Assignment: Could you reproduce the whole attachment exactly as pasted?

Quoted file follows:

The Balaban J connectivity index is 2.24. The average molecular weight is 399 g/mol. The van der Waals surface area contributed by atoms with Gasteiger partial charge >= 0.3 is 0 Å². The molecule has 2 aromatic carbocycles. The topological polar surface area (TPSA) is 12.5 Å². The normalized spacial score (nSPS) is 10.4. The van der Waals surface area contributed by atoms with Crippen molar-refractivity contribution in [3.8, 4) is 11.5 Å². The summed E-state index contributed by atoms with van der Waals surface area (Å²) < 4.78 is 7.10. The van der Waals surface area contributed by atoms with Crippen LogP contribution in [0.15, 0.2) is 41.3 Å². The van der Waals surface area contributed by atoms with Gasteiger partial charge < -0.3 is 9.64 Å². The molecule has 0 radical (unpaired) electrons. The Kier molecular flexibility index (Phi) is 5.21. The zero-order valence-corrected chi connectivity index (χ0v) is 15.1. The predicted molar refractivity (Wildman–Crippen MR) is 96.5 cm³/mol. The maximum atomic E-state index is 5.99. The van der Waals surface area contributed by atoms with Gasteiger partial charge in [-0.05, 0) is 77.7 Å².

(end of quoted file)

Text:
The Balaban J connectivity index is 2.24. The average molecular weight is 399 g/mol. The van der Waals surface area contributed by atoms with Gasteiger partial charge >= 0.3 is 0 Å². The molecule has 2 aromatic carbocycles. The topological polar surface area (TPSA) is 12.5 Å². The normalized spacial score (nSPS) is 10.4. The van der Waals surface area contributed by atoms with Crippen molar-refractivity contribution in [3.8, 4) is 11.5 Å². The summed E-state index contributed by atoms with van der Waals surface area (Å²) < 4.78 is 7.10. The van der Waals surface area contributed by atoms with Crippen LogP contribution in [0.15, 0.2) is 41.3 Å². The van der Waals surface area contributed by atoms with Gasteiger partial charge < -0.3 is 9.64 Å². The molecule has 0 radical (unpaired) electrons. The Kier molecular flexibility index (Phi) is 5.21. The zero-order valence-corrected chi connectivity index (χ0v) is 15.1. The predicted molar refractivity (Wildman–Crippen MR) is 96.5 cm³/mol. The maximum atomic E-state index is 5.99. The van der Waals surface area contributed by atoms with Gasteiger partial charge in [-0.05, 0) is 77.7 Å².